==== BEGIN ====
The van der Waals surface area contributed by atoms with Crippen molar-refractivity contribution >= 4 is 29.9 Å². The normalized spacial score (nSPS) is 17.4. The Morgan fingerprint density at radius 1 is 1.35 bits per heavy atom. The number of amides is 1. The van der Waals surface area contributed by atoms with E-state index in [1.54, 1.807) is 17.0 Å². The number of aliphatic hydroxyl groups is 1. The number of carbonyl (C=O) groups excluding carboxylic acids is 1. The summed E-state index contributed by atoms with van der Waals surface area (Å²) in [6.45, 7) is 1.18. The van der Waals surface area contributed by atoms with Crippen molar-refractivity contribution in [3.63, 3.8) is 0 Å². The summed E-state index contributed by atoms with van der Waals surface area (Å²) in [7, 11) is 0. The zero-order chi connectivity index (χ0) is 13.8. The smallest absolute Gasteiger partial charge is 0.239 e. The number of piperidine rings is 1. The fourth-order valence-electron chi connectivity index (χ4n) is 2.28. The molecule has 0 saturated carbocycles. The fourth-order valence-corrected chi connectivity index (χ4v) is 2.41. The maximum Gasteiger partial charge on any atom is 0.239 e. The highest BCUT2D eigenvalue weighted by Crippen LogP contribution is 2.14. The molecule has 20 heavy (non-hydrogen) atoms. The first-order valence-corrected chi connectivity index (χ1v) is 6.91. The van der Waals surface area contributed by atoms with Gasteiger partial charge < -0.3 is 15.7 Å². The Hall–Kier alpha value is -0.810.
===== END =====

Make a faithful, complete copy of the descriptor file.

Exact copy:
The van der Waals surface area contributed by atoms with Crippen molar-refractivity contribution >= 4 is 29.9 Å². The normalized spacial score (nSPS) is 17.4. The Morgan fingerprint density at radius 1 is 1.35 bits per heavy atom. The number of amides is 1. The van der Waals surface area contributed by atoms with E-state index in [1.54, 1.807) is 17.0 Å². The number of aliphatic hydroxyl groups is 1. The number of carbonyl (C=O) groups excluding carboxylic acids is 1. The summed E-state index contributed by atoms with van der Waals surface area (Å²) in [6.45, 7) is 1.18. The van der Waals surface area contributed by atoms with Crippen molar-refractivity contribution in [3.63, 3.8) is 0 Å². The summed E-state index contributed by atoms with van der Waals surface area (Å²) in [7, 11) is 0. The zero-order chi connectivity index (χ0) is 13.8. The smallest absolute Gasteiger partial charge is 0.239 e. The number of piperidine rings is 1. The fourth-order valence-electron chi connectivity index (χ4n) is 2.28. The molecule has 0 saturated carbocycles. The fourth-order valence-corrected chi connectivity index (χ4v) is 2.41. The maximum Gasteiger partial charge on any atom is 0.239 e. The highest BCUT2D eigenvalue weighted by Crippen LogP contribution is 2.14. The molecule has 20 heavy (non-hydrogen) atoms. The first-order valence-corrected chi connectivity index (χ1v) is 6.91. The van der Waals surface area contributed by atoms with Gasteiger partial charge < -0.3 is 15.7 Å². The Hall–Kier alpha value is -0.810.